A Rural Texas Kid On A Bike
I don’t know his name, but over the course of the Skeeter Boat Owner’s Tournament, this kid wandered around riding his bike. The bike looked fierce, and it was clear the kid enjoyed riding it.
But at one point I looked up,and he was doing circles in my greenscreen photobooth area. Hmmm. Probably not a good idea, and I had to say something.
I was super nice, partly because I’d seen the kid a lot over the course of the two days, and partly because, while I didn’t want him doing circles in my photo area, I thought it was cool he was riding his bike. It flashed me back to my own childhood, and riding my three speeder with the banana seat all over my suburban neighborhood.
So while I told him it’d be better if he didn’t ride in the photo area, I also asked if he wanted a picture taken with his bike.
“Well, I’m not part of the contest,” he replied shyly.
“That’s ok,” I said, “it doesn’t matter.”
Enthusiastically, he posed. He picked the background of the entrance to the event grounds, and when we printed the photo for him, his eyes lit up.
“This is really neat,” he said. Those were his exact words. I remember because I haven’t heard anybody say something was “neat” in a long time.
My assistant — who was only a little older than Bike Kid — asked if he’d like to text message or email the photo.
“I don’t remember my email,” the kid replied, “and my phone is disconnected.”
So Nick, my assistant, handed him the print.
The kid wandered off, looking at the photo and muttering to himself. The bike rolled along next to him as he plodded in the Texas heat.
I didn’t think any more of it until it was time to pack up and close.
I looked up, and there was Bike Kid.
Now let me back up. It’d been an 11 hour shooting day, from 8 am in the morning until 7 pm that night. A storm rolled through, and so we had to scramble to shut everything down. It blew over, and within 10 minutes of shutting down, it was time to set back up. At mid-day, the temperature was 100. It was slightly cooler in the tent, but sweat rolled down my back, my assistant’s back, and everybody else’s back. It was day two of a two day shoot. The temperature day one? A slightly cooler 96. No storm. No breeze, either.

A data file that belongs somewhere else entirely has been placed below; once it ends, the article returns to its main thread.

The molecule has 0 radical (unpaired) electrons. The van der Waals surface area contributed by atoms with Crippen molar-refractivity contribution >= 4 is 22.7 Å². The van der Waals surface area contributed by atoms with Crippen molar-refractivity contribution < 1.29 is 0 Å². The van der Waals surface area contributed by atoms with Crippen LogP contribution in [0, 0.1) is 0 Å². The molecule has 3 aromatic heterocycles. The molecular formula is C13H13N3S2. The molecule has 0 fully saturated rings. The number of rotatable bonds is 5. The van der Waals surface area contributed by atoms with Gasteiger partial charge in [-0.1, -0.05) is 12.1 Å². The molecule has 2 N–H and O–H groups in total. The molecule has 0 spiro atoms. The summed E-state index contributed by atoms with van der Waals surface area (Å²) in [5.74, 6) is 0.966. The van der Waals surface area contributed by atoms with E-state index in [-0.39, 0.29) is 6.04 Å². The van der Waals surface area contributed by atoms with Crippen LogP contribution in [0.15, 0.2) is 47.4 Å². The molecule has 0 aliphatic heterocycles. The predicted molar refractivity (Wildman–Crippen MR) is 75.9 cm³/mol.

It was so humid in the morning of the second day, that when I set up and took my test shot, I couldn’t understand why it looked like mud. I’d forgotten (because of COVID it’s been a while!) that when you go from a artic-air conditioned room to near 100 percent humidity, the camera fogs up just like your sunglasses. It takes a few minutes to clear.
All that serves as background for looking up, at closing, as I’m packing up, and seeing Bike Kid staring at me.
“Do you do any video on your phone?” He asked. I hemmed and hawed, trying to figure out how to get rid of him without being rude.
“Can I show you something?”
I nearly through a rock at him. All I wanted to do was pack up and get into the cool arctic air motel room, followed by a shower and a dinner of fried everything. It is Texas.
“Well, I’m trying to get packed up…”
“It’ll only take a minute.”
Reluctantly, I handed him my phone, camera on.
He poked it a few times.
“You can toggle through different resolutions on video, did you know that?”
I didn’t know that.
“Oh, you have an iPhone SE,” a note of disapproval entering his voice, “that’s kinda old. But if you upgrade to a 13 or so you’ll get even higher (I think he said 7K) resolution.”
Two things. First, he was showing me something I didn’t know. And second, this kid, who had no cell phone, recognized mine by sight. More accurately, a kid who’s cell phone had been disconnected, was showing me something I didn’t know.
I told him it was super neat, what he was showing me, chuckling to myself. And, it was.
It also reminded me that kids, even those out in the middle of Nowhere, TX, are amazingly smart.
Of course I debated to myself if he was Autistic. Or OCD, or something.
I also wonder what he’ll be doing in 20 years. My guess is working for Apple and living in Santa Clara, CA. Wouldn’t that be neat.